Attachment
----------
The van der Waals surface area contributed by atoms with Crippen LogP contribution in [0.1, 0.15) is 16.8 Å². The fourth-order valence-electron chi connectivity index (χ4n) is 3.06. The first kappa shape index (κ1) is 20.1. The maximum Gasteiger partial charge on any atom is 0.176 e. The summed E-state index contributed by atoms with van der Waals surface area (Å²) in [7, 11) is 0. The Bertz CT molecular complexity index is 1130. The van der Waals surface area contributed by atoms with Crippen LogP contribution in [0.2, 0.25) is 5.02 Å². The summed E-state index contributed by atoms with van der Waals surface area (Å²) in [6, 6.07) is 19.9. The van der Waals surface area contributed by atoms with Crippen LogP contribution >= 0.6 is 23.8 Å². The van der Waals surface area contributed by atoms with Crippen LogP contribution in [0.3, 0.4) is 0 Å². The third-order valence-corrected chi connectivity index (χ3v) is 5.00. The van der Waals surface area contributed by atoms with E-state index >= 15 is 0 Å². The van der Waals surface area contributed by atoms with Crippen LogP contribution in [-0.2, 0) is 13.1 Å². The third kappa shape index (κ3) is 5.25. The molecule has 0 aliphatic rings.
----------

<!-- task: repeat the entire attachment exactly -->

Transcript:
The van der Waals surface area contributed by atoms with Crippen LogP contribution in [0.1, 0.15) is 16.8 Å². The fourth-order valence-electron chi connectivity index (χ4n) is 3.06. The first kappa shape index (κ1) is 20.1. The maximum Gasteiger partial charge on any atom is 0.176 e. The summed E-state index contributed by atoms with van der Waals surface area (Å²) in [7, 11) is 0. The Bertz CT molecular complexity index is 1130. The van der Waals surface area contributed by atoms with Crippen LogP contribution in [0.2, 0.25) is 5.02 Å². The summed E-state index contributed by atoms with van der Waals surface area (Å²) in [6, 6.07) is 19.9. The van der Waals surface area contributed by atoms with Crippen LogP contribution >= 0.6 is 23.8 Å². The van der Waals surface area contributed by atoms with Crippen LogP contribution in [0.3, 0.4) is 0 Å². The third-order valence-corrected chi connectivity index (χ3v) is 5.00. The van der Waals surface area contributed by atoms with E-state index >= 15 is 0 Å². The van der Waals surface area contributed by atoms with Crippen LogP contribution in [-0.2, 0) is 13.1 Å². The third kappa shape index (κ3) is 5.25. The molecule has 0 aliphatic rings.